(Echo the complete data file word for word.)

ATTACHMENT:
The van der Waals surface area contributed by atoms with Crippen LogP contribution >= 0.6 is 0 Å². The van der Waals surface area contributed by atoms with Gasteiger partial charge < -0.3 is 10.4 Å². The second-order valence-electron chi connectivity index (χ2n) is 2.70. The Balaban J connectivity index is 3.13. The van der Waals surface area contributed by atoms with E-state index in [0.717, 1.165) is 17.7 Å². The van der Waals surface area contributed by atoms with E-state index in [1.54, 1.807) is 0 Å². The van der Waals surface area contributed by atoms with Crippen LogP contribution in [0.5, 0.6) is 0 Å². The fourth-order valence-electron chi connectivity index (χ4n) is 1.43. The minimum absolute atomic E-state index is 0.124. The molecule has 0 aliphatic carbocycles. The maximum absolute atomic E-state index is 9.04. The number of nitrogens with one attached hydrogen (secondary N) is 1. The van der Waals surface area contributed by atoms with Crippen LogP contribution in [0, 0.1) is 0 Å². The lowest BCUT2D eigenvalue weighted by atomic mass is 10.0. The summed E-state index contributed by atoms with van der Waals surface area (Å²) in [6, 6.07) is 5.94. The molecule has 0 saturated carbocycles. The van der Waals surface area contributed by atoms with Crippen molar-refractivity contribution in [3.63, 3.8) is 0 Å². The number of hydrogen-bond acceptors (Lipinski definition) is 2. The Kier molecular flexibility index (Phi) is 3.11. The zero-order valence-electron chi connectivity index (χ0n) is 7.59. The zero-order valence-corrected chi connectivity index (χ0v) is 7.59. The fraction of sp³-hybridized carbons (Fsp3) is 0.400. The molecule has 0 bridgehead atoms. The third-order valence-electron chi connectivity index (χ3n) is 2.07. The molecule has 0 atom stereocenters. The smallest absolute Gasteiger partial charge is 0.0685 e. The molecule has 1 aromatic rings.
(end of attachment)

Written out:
The van der Waals surface area contributed by atoms with Crippen LogP contribution >= 0.6 is 0 Å². The van der Waals surface area contributed by atoms with Gasteiger partial charge < -0.3 is 10.4 Å². The second-order valence-electron chi connectivity index (χ2n) is 2.70. The Balaban J connectivity index is 3.13. The van der Waals surface area contributed by atoms with E-state index in [0.717, 1.165) is 17.7 Å². The van der Waals surface area contributed by atoms with E-state index in [1.54, 1.807) is 0 Å². The van der Waals surface area contributed by atoms with Crippen LogP contribution in [0.5, 0.6) is 0 Å². The fourth-order valence-electron chi connectivity index (χ4n) is 1.43. The minimum absolute atomic E-state index is 0.124. The molecule has 0 aliphatic carbocycles. The maximum absolute atomic E-state index is 9.04. The number of nitrogens with one attached hydrogen (secondary N) is 1. The van der Waals surface area contributed by atoms with Crippen LogP contribution in [0, 0.1) is 0 Å². The lowest BCUT2D eigenvalue weighted by atomic mass is 10.0. The summed E-state index contributed by atoms with van der Waals surface area (Å²) in [6, 6.07) is 5.94. The molecule has 0 saturated carbocycles. The van der Waals surface area contributed by atoms with Crippen molar-refractivity contribution in [3.63, 3.8) is 0 Å². The number of hydrogen-bond acceptors (Lipinski definition) is 2. The Kier molecular flexibility index (Phi) is 3.11. The zero-order valence-electron chi connectivity index (χ0n) is 7.59. The zero-order valence-corrected chi connectivity index (χ0v) is 7.59. The fraction of sp³-hybridized carbons (Fsp3) is 0.400. The molecule has 0 bridgehead atoms. The third-order valence-electron chi connectivity index (χ3n) is 2.07. The molecule has 0 atom stereocenters. The smallest absolute Gasteiger partial charge is 0.0685 e. The molecule has 1 aromatic rings.